Food and land use context in South Africa

Surrounded by the Atlantic and the Indian Ocean, and neighboring six countries, South Africa has long been a place of trade and exchanges. Despite being one of the richest countries in Africa however, it suffers from high rates of poverty and inequality, reflected in the high shares of malnutrition: 27% of children are stunted while 28.3% of adults are obese. Well known for its megadiverse fauna and flora, South Africa is composed of plateaus, plains, bushes, and deserts which are home to hundreds of different animal species and thousands of plants, including many endemic species. The land where natural processes predominate accounts for 44% of the country’s surface, notably in the many national parks and reserves. South Africa also enjoys a variety of climates that are relatively temperate, which allows agriculture over a large surface of the country. Self-sufficient in various commodities, South Africa is one of the main exporters of horticultural products in the region.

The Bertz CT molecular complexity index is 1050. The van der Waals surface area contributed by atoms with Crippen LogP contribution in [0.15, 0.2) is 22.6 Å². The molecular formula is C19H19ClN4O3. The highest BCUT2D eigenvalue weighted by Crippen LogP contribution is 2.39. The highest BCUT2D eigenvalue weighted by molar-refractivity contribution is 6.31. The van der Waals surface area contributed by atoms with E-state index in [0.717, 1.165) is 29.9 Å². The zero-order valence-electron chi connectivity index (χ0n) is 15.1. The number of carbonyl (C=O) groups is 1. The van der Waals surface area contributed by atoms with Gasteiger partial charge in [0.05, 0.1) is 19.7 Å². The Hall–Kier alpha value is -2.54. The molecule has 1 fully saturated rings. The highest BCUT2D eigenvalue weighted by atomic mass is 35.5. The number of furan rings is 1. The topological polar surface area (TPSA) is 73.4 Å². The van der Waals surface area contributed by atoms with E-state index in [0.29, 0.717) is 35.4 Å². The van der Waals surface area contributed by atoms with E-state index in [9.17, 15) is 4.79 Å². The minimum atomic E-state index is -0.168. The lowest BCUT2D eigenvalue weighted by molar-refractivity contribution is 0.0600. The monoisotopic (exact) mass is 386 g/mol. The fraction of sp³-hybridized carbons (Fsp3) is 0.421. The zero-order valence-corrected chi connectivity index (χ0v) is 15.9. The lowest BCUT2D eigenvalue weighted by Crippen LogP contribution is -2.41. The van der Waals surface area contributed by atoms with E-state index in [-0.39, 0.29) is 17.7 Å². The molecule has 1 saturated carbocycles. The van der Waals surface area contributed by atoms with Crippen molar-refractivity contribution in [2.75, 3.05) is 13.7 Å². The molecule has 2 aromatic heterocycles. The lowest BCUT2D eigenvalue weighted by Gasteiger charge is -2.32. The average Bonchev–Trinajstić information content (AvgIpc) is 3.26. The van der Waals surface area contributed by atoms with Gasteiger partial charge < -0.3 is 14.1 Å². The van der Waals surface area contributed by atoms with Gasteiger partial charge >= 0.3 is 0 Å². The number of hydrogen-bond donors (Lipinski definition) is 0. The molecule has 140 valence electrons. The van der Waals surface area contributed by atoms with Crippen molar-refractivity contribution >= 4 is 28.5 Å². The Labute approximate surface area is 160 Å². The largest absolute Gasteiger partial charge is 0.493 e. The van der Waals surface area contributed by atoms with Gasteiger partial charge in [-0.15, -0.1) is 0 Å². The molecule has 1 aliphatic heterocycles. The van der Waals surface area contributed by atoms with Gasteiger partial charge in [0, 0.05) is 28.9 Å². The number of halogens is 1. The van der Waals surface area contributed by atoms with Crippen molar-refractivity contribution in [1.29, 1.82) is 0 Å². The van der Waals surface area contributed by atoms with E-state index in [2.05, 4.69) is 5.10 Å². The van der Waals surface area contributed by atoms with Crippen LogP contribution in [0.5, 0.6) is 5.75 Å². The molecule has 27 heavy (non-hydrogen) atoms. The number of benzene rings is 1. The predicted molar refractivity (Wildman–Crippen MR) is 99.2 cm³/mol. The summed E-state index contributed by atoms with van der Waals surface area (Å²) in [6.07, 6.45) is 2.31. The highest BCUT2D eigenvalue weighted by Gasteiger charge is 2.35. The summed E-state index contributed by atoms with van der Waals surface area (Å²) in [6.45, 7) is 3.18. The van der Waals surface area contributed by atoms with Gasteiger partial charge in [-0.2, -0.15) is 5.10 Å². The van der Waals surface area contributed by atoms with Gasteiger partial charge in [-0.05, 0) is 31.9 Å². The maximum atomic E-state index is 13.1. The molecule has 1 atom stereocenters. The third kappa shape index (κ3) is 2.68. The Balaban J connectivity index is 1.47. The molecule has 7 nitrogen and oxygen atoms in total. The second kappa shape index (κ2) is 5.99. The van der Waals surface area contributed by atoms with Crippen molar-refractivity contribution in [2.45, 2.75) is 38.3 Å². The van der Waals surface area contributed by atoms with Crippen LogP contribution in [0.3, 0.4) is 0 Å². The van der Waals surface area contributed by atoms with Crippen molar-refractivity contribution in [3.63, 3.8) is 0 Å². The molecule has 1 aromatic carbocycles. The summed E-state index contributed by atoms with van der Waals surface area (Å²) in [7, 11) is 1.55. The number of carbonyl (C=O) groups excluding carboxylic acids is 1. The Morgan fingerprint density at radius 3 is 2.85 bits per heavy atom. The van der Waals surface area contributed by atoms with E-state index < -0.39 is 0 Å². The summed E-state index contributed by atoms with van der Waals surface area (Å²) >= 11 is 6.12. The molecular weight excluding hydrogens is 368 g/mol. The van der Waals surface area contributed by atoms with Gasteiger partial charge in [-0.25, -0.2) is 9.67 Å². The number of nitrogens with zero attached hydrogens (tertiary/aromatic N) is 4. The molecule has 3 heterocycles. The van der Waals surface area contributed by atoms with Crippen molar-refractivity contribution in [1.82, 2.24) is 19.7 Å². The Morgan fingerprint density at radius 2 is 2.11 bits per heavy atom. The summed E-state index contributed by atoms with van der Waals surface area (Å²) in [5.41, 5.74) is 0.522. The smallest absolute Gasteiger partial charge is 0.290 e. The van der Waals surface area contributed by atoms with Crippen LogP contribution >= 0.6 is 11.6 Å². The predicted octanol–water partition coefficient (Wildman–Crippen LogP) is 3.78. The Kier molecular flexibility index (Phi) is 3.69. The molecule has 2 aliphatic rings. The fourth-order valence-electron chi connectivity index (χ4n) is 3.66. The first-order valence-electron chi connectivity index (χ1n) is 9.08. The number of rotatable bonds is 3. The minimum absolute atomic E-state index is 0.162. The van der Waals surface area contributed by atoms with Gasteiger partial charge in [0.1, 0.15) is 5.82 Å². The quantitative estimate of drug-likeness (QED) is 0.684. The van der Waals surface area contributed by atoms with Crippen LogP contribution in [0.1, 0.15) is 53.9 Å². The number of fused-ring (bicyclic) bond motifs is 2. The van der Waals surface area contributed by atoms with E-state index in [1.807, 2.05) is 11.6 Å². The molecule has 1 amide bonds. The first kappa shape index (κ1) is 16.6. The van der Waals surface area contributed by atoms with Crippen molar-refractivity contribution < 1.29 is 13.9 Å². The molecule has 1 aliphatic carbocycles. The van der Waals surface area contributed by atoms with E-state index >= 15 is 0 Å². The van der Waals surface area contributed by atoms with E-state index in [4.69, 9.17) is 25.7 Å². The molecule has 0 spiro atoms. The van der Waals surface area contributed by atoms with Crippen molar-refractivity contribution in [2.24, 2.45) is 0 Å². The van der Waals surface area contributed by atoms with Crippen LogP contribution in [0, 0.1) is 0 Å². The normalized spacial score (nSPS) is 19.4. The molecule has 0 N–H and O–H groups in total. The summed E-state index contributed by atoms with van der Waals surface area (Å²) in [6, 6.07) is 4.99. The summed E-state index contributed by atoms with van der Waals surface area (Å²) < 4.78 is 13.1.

Food and land use context in South Africa

Participating institution: Centre for Complex Systems in Transition, Stellenbosch University; Future Africa, University of Pretoria & Stockholm Resilience Centre, Stockholm University

Team members: Odirilwe Selomane (Stellenbosch University); Belinda Reyers (University of Pretoria, Stockholm University) and Fiona Ngadze (Stellenbosch University)

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